Gambling in New Jersey

New Jersey is located at the Northeastern part of the United States, is a peninsula bordered by New York, Pennsylvania, Delaware and the Atlantic Ocean. Even if it is the fourth smallest state, it’s actually the 11th in terms of population, being the most densely populated from the entire country and the third richest state in terms of average income.

Gambling History and Scenario

Gambling plays a huge role when it comes to American History. Throughout the years, the state of New Jersey has proved to be pretty indecisive when it comes to their stance on gaming. The first signs of gambling are found as far back as the 1850s. Around that time, some of the most popular gaming types were pari-mutuel betting and horse racing.

New Jersey has historic racetracks, including Freehold Raceway, which dates from 1853, being the oldest half-mile racetrack in the United States. Monmouth Park is another historic track which opened in 1870. The $1 million Haskell Invitation even is held at this track.

From then until 1894 gaming was a very popular form of leisurely entertainment. In 1894, the industry came to a stop when all forms of gambling were banned until 1970 when the lottery was started.

With the competition of Atlantic City, the lottery is not on the spotlight, but do note that it is the main source of gaming revenue to the state, generating $3.3 billion sales in tickets, with $1 billion funding state schools as well as other programs.

The re-legalization of horse racing in the 1970s brought the Meadowlands Racetrack with its Hambletonian trotting event. Meadowlands is also famous for being home to the New York Jets and the New York Giants.

In 1987 the New Jersey residents saw the first casino open. As the years passed and more casinos opened, Atlantic City became second to Las Vegas as a premier choice for gaming in the whole country.

Currently, the state has 7 commercial casinos, offering over 30.000 slots and close to 1.500 table games, impressive numbers. The biggest casino is Bally’s Atlantic City, which by itself has over 5.000 slots and 200 table games, being the second biggest casino the Borgata Hotel Casino & Spa.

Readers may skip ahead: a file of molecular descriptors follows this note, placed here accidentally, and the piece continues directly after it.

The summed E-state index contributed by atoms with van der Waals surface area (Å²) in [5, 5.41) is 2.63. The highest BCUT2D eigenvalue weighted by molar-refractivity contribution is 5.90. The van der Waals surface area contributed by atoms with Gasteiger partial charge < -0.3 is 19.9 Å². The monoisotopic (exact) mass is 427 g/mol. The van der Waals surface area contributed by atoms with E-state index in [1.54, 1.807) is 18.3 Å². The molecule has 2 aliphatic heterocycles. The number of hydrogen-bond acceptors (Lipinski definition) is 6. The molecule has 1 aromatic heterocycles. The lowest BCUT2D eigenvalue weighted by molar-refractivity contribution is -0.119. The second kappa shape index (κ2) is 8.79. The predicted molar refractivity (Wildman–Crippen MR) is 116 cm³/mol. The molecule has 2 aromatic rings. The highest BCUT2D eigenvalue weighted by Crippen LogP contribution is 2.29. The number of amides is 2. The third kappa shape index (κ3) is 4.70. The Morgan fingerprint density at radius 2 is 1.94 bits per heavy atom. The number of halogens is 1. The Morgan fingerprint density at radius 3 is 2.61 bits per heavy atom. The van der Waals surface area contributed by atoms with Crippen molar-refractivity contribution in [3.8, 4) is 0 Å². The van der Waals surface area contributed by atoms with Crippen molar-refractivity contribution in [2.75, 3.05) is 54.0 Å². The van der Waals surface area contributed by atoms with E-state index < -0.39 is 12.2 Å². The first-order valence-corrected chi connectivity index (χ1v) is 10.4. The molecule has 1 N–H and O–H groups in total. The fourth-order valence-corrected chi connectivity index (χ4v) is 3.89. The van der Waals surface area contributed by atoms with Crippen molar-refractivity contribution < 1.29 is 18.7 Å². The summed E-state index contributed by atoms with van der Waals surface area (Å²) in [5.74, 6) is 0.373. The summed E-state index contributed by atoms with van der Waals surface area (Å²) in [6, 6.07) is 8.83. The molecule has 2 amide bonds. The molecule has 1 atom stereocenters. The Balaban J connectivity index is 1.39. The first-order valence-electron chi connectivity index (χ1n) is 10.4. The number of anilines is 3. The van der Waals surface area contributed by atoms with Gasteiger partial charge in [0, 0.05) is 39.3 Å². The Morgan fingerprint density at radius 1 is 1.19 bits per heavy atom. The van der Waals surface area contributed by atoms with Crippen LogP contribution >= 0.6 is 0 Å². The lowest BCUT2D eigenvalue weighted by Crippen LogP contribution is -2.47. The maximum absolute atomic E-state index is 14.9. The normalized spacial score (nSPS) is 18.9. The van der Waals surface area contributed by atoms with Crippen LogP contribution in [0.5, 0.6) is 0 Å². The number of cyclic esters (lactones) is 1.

These casinos have the full range of games including poker, blackjack, baccarat, craps, roulette, slots, you name it. There is an ongoing debate regarding the construction of more casinos in the northern part of the state to compete with the casinos from New York, but the competition this would also mean to Atlantic City has left the situation unsupported enough to advance.

New Jersey is one out of three states in the country who have legalized online gambling, being Delaware and Nevada the other two states. The Garden State does have a bigger gaming market than the other two states, having 5 operations.

The five operators are the Borgata, Resorts Casino, Tropicana, Golden Nugget and Caesars Interactive, and each of these has their own network and several sites. Online gambling revenues have been increasing ever since 2013, is the most recent value available close to $200 million.

Even if this is a significant value, it is way below what is expected, as 2014 predictions pointed to $1 billion in revenues and $180 in taxes, considering the 15% taxes. The $30 in taxes are short for the budget problems of the state, but still a considerable help.

Summing up the Types of Gaming in New Jersey

Atlantic City is known throughout the world as one of the best destinations for gaming, they see visitors from around the world. The state offers several different kinds of gambling. Players who are 18 and over are welcomed to play the state lottery which has games like Powerball, Jersey Cash 5, Pick 4, Pick 3, Mega Millions and others.

There are eight racetracks found throughout the small state with ample casino choices with all of the most common gaming styles available. To gamble in the casinos, players will need to be at least age 21 or over.

New Jersey has the gambling paradise image because of Atlantic City, but there are some restrictions, namely the casino activity is limited to Atlantic City, not other regions of the state. At the same time, tribal casinos are forbidden, and charity gaming is restricted too.

The revenues involved in the gambling activity are huge though, over $3 billion from the lottery and $2.4 billion from the casinos, data from 2016. The numbers are coming down though, as we can see by analyzing the $5.2 billion from the casino revenue from 2006, proving the industry is declining.